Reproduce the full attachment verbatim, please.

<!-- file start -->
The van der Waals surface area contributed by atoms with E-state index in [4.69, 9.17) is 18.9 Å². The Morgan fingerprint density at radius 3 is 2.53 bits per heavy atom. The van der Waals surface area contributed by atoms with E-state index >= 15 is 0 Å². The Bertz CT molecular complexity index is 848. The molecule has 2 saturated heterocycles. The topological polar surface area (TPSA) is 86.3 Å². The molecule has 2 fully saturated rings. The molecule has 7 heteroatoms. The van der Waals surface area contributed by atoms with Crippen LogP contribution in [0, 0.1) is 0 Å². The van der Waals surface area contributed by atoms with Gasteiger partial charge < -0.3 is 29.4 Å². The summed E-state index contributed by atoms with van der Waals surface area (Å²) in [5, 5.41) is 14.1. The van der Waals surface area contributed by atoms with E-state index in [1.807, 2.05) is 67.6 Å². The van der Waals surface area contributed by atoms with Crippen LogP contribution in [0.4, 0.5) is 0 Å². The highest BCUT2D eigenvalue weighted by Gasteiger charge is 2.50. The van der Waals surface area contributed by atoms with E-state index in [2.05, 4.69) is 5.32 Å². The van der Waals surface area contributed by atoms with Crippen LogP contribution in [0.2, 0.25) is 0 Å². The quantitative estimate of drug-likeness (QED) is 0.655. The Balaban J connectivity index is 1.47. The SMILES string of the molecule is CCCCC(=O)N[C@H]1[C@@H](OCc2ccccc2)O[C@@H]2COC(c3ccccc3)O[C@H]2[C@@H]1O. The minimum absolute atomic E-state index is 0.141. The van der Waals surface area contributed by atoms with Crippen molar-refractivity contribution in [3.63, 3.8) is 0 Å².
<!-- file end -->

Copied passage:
The van der Waals surface area contributed by atoms with E-state index in [4.69, 9.17) is 18.9 Å². The Morgan fingerprint density at radius 3 is 2.53 bits per heavy atom. The van der Waals surface area contributed by atoms with E-state index >= 15 is 0 Å². The Bertz CT molecular complexity index is 848. The molecule has 2 saturated heterocycles. The topological polar surface area (TPSA) is 86.3 Å². The molecule has 2 fully saturated rings. The molecule has 7 heteroatoms. The van der Waals surface area contributed by atoms with Crippen LogP contribution in [0, 0.1) is 0 Å². The van der Waals surface area contributed by atoms with Gasteiger partial charge < -0.3 is 29.4 Å². The summed E-state index contributed by atoms with van der Waals surface area (Å²) in [5, 5.41) is 14.1. The van der Waals surface area contributed by atoms with E-state index in [1.807, 2.05) is 67.6 Å². The van der Waals surface area contributed by atoms with Crippen LogP contribution in [0.4, 0.5) is 0 Å². The highest BCUT2D eigenvalue weighted by Gasteiger charge is 2.50. The van der Waals surface area contributed by atoms with E-state index in [2.05, 4.69) is 5.32 Å². The van der Waals surface area contributed by atoms with Crippen LogP contribution in [0.2, 0.25) is 0 Å². The quantitative estimate of drug-likeness (QED) is 0.655. The Balaban J connectivity index is 1.47. The SMILES string of the molecule is CCCCC(=O)N[C@H]1[C@@H](OCc2ccccc2)O[C@@H]2COC(c3ccccc3)O[C@H]2[C@@H]1O. The minimum absolute atomic E-state index is 0.141. The van der Waals surface area contributed by atoms with Crippen molar-refractivity contribution in [3.63, 3.8) is 0 Å².